We commend those who desire to help and encourage believers to minister to one another, but here again trust is placed in psychology for difficult cases. It is as if to say that Christians can help one another with little problems, but they cannot help with the big ones. We continually find that, underneath all the external verbiage, most professing Christians maintain a dual trust. They rely on the psychological theories and therapies of unregenerate men and they also rely on the Word of God and the work of the Holy Spirit. Their allegiance is divided, and their leaning towards one or the other will depend on the severity of a problem.

This attitude is repeated from church to church, so much so that people write to us and ask, “Are there any churches that are free of psychoheresy?” We generally answer that there are very few. We recommend that people look for a church where at least the senior pastor carefully preaches the Word, trusts in the sufficiency of the Savior for living the Christian life, and warns people about the dangers of following the wisdom of the world.

Another publication read by pastors is Your Church, in which a clinical therapist encourages pastors to protect themselves from people in their congregation. Why? Because he says, “Today’s church member springs from a therapeutic culture” (November/December 1996, p. 44). Here is some of the advice given:

Use a professional therapist as a consultant if you have a counseling program in your church. Lay counselors should be under the supervision of a qualified counselor. . . . Make a referral to a qualified therapist when dealing with long term counseling. Personality types that run the greatest legal risk often require long-term counseling (p. 47).

The expression “qualified counselor” refers to a psychologically trained and licensed counselor.

Some pastors become so impressed with secular psychological theories and therapies that they leave the pastorate, go back to school, and become psychological therapists themselves. One such former pastor declares:

I really believe the counselor serves a priestly role. . . . I think (spirituality and counseling) go together. Truth is truth. There are just different languages for it (“Ministering to the Mind,” The Bakersfield Californian, January 25, 1997, p. A14).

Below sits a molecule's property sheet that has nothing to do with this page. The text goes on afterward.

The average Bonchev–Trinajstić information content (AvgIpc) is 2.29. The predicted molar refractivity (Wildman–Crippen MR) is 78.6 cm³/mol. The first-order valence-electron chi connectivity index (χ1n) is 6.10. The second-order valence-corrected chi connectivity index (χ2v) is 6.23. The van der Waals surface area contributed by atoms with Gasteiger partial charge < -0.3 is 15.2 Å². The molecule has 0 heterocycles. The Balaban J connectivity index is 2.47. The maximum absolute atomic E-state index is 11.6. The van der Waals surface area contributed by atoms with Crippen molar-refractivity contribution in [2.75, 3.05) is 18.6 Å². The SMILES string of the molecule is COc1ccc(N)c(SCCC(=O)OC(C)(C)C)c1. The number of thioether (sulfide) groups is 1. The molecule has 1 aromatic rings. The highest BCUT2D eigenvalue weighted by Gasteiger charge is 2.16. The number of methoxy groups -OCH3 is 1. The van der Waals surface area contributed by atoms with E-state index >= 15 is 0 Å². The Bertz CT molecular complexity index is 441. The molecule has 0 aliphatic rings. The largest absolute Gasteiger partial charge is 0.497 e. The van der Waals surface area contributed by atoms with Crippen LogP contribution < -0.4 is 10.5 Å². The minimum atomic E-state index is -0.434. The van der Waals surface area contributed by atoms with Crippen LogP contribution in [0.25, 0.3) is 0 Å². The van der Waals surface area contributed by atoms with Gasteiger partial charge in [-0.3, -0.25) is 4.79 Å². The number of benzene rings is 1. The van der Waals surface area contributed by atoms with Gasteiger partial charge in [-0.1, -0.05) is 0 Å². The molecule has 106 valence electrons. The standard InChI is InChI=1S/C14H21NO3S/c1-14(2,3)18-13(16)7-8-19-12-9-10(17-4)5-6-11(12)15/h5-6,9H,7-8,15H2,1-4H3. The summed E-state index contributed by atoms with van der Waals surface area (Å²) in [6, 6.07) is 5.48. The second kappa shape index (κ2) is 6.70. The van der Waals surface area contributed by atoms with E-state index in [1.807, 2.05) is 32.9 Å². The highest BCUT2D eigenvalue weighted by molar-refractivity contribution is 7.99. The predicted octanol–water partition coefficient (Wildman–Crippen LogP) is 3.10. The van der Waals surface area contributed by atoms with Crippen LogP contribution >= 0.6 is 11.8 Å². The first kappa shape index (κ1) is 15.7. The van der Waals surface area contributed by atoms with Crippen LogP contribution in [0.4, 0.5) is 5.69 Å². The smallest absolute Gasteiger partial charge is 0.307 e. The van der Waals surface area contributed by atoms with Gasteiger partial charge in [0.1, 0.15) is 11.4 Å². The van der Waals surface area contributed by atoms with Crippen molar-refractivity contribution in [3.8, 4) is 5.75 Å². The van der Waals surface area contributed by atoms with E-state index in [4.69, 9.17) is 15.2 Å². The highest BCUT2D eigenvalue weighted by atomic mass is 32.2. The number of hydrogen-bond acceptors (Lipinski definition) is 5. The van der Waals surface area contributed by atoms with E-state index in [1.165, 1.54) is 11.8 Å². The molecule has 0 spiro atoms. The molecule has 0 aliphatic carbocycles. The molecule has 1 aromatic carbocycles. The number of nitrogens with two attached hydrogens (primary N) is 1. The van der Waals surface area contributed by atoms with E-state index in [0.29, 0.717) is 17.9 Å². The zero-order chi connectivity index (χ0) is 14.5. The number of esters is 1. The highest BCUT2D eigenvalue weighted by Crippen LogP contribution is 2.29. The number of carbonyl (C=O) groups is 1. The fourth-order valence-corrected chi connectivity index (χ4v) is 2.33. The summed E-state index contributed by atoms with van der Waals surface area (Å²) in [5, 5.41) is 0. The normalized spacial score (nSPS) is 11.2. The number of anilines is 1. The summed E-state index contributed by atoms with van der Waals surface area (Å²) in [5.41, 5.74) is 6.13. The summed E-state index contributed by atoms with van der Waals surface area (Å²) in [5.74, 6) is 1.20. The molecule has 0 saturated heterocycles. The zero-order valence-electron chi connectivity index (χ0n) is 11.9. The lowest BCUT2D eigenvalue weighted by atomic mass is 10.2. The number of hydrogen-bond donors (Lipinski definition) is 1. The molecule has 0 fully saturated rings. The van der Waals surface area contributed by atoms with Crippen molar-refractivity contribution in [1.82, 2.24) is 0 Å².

We wonder about which truth this pastor-turned-psychological-priest might be referring, since there are now around 500 different and often conflicting theoretical systems of psychological counseling. Such an idea of truth is like the New Age definition of truth being “whatever is truth to you”—completely subjective with no standard. Psychological counseling and its underlying psychologies are not based on the one secure foundation of truth, the Holy Bible. Instead, psychological counseling is based on systems of human opinion.

Christians do recognize certain shortcomings to psychology and thus attempt to add a spiritual dimension, but when they do so they are still compromising their trust in God and His Word and placing their confidence in the psychological wisdom of man, human effort, and professional intervention.

Yes, psychoheresy is abounding. In one form or another, it is more prevalent in the pulpit and the pew than ever before. Many have already placed their trust in the false gospel of psychoheresy. Yet, we know there are others who would listen and respond to warnings about psychoheresy if the information were made available to them.

(PAL V5N3 * May-Jun ’97)

For a book revealing the failings of psychotherapy, see PsychoHeresy on the Study Materials page. For a book uplifting the biblical approach to ministering to life’s problems, see Competent to Minister. Both books can be obtained through this ministry.